Today’s news:

City Council may demand MTA hold transit fare hike

City Councilman John Liu (D-Flushing) has called an emergency meeting Thursday for a vote on a resolution demanding that the MTA postpone the transit fare hike in face of two audits that concluded the agency manipulated its books to justify the biggest increase for subway and bus riders in the city’s history.

The chairman of the Council’s Transportation Committee said the panel would address the audits conducted by state and city comptrollers that found the Metropolitan Transportation Authority hid surpluses to make a case for the 50-cent boost in transit fares from $1.50 to $2, which is to take effect May 4.

“The two independent audits raise questions as to why the MTA voted a fare increase at this time, when people are struggling so much,” Liu said.

He had long demanded that the MTA hold off putting any fare increases into effect and had asked the agency to delay its vote on fare hikes pending the comptrollers’ audits.

“Our review process proves that in fact the MTA has a culture of secrecy, arrogance, lack of accountability and contempt for the public,” New York State Comptroller Alan Hevesi told an April 23 news conference in Manhattan.

He was joined by William Thompson as the two reported on separate audits each had conducted of the MTA books.

Hevesi said the MTA maintained two sets of books, one for public consumption and another which “they kept to themselves,” and he accused the agency of hiding $512 million to make it seem that it was so broke that it had no choice other than to raise transit fares.

“It is an outrage that this public agency blatantly misled the people it is supposed to serve,” Hevesi said. “There is no allegation here of criminality. There is an allegation of reprehensible behavior and deceit.”

Both Hevesi and Thompson did say, however, that a fare increase most probably would have been needed in 2004.

Liu said the Council Transit Committee would vote on two resolutions Thursday. One demands that the MTA delay any fare increase, while the other calls for the state comptroller to review any future fare increase before it can be implemented and gives the comptroller veto power over future increases.

MTA Chairman Peter Kalikow angrily denied and denounced the audits, saying they were politically motivated. Kalikow said the MTA had been doing its best on behalf of the transit riding public.

“Men like Mr. Hevesi, who use their political office — their public office — for political gain are not going to stop us,” Kalikow said.

Hevesi, a Forest Hills Democrat, was elected state comptroller in 2002 after serving several terms as city comptroller and following a failed bid for the mayorship. Kalikow said Hevesi’s report was “a political document filled with lies, half-truths and innuendos.”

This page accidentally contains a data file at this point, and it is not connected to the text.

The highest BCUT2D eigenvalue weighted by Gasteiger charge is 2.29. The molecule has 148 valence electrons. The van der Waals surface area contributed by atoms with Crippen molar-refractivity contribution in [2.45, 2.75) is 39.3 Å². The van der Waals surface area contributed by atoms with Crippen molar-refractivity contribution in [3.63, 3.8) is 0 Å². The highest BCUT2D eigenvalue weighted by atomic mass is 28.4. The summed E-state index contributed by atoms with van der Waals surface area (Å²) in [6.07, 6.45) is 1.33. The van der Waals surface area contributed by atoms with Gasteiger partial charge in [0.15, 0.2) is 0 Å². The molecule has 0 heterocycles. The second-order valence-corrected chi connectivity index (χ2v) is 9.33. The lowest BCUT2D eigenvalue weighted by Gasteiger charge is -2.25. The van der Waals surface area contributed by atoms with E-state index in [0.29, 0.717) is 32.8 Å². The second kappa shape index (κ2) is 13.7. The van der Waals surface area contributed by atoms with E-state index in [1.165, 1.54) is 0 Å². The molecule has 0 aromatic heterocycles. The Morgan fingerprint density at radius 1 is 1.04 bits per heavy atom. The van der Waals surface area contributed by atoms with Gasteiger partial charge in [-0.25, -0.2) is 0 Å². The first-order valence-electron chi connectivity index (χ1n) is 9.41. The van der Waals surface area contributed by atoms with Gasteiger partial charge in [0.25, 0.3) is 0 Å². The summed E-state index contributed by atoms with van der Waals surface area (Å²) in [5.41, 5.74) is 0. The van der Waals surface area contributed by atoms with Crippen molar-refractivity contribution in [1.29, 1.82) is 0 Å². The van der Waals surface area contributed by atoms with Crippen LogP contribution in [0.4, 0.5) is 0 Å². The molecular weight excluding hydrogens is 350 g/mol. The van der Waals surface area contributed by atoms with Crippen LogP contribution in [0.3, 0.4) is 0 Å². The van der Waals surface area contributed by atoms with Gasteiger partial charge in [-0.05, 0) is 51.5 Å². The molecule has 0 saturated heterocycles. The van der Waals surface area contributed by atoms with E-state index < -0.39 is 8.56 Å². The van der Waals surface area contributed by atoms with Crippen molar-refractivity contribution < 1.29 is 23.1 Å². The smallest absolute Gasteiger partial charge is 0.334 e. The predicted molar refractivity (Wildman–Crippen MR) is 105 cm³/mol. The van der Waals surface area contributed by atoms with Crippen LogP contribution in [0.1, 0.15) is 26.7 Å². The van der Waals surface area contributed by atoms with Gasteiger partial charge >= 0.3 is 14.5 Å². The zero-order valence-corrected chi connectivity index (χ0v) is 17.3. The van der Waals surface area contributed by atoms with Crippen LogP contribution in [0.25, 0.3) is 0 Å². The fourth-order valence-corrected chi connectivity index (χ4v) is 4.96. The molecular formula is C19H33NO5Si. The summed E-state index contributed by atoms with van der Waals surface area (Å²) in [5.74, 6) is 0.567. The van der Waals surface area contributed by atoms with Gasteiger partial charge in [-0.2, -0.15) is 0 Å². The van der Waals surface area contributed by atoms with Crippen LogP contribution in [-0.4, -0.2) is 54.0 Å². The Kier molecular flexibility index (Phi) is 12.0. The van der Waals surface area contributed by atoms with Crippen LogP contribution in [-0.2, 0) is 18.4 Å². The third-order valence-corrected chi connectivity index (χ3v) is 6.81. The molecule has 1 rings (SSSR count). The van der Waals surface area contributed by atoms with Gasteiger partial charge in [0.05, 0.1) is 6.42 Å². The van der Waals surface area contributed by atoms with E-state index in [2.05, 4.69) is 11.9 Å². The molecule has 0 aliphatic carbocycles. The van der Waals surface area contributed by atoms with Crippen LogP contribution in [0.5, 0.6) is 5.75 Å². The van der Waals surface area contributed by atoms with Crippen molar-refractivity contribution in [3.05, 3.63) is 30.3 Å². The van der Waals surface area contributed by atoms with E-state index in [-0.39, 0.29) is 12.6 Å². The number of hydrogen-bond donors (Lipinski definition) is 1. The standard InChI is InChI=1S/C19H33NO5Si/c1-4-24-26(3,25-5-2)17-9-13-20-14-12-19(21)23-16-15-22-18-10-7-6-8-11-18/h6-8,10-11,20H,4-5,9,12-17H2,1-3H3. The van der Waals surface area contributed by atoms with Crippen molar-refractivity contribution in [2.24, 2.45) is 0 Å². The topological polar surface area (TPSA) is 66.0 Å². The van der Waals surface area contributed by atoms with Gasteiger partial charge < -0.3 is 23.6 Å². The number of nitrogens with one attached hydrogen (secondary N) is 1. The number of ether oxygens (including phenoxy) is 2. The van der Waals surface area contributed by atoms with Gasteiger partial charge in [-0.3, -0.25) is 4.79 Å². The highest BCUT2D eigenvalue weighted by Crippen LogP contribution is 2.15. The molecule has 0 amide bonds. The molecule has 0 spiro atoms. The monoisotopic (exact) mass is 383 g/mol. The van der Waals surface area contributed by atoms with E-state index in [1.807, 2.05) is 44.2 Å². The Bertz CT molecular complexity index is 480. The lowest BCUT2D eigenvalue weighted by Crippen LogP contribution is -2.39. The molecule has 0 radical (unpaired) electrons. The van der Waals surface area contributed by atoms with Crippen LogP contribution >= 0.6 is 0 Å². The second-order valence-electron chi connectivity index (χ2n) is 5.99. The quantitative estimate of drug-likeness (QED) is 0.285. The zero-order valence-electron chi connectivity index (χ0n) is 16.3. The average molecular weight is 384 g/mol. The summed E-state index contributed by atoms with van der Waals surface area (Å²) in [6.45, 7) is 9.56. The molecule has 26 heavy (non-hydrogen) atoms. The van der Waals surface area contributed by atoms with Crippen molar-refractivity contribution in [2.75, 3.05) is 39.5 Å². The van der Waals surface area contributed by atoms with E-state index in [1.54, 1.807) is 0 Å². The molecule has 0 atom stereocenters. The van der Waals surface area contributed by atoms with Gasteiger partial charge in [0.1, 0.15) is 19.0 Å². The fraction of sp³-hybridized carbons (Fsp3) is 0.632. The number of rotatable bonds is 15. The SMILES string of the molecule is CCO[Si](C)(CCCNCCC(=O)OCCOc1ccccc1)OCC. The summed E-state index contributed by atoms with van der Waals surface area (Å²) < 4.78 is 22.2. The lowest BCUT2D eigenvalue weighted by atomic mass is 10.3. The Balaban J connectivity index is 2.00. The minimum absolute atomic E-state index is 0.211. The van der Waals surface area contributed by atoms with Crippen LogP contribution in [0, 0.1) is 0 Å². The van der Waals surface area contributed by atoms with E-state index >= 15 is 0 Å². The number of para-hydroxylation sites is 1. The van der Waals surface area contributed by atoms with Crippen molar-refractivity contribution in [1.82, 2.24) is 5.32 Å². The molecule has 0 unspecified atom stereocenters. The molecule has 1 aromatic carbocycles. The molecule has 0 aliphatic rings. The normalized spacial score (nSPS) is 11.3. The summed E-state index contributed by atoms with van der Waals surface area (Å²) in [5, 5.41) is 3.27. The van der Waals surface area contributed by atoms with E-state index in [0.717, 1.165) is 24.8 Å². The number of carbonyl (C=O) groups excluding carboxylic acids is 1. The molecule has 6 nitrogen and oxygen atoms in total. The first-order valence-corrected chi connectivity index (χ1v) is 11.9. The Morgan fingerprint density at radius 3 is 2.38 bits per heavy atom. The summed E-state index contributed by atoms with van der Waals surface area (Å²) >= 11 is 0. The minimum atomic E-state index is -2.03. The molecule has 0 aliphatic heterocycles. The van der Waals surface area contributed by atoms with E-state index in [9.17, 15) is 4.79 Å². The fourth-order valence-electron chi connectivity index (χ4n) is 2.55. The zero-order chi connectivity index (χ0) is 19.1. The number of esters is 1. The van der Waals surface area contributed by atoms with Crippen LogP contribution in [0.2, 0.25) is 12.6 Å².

Hevesi testified Tuesday before the state Assembly Standing Committee on Corporations, Authorities and Commissions in Albany that the MTA had “lost the public’s trust.”

Hevesi said the state comptroller should have the authority to require the MTA to disclose details of its budget and financial plans that would restore public confidence. He also called on the Legislature to stop the MTA from enacting any more fare or toll increases until the state comptroller reviews the MTA’s financial data.

Kalikow said the MTA’s financial records had been certified by the independent accounting firms.

Thompson said the MTA misled the public with incomplete financial reports and he said the audit “disclosed that New York City subway and bus riders pay a much higher percentage of the MTA’s operating expenses than those who ride the commuter railroads in suburban counties.”

Both Thompson and Hevesi demanded that the MTA “re-evaluate” the need for the May 4 fare increases. But Kalikow said there would be no delay in the higher fares, which include 25 percent raises in commuter railroads along with higher tolls on bridges and tunnels, which took effect Thursday.

Hevesi said the MTA shifted around money on its books to hide $512 million in surplus revenue and thereby to support its claim that a fare increase was essential.

Hevesi conducted the audit after questioning the MTA but getting what he said were no answers from the agency, which at one point referred him to the MTA Web site. On Feb. 19, Hevesi served subpoenas on the MTA to force the agency to hand over its financial records to his office. The MTA complied.

The state comptroller’s explanation of his audit suggested that the MTA’s“five-year projections fail to respond to concerns and legitimate questions about whether the MTA will need another fare increase in 2005.”

Hevesi said in an interview with Gabe Pressman of WNBC-TV Sunday that he thought the MTA had “a predetermined plan from before the election year to make sure there was no fare increase during the election year.”

The MTA began talking about what it called financial trouble and a possible fare increase only after Gov. George Pataki, who appoints most of the agency’s board members, was re-elected in November.

Pataki said he had complete confidence in the MTA and its executive director, Katherine Lapp, who he said would “tolerate nothing less than integrity.”

Reach contributing writer Philip Newman by e-mail at Timesledger@aol.com or call 229-0300, Ext. 136.

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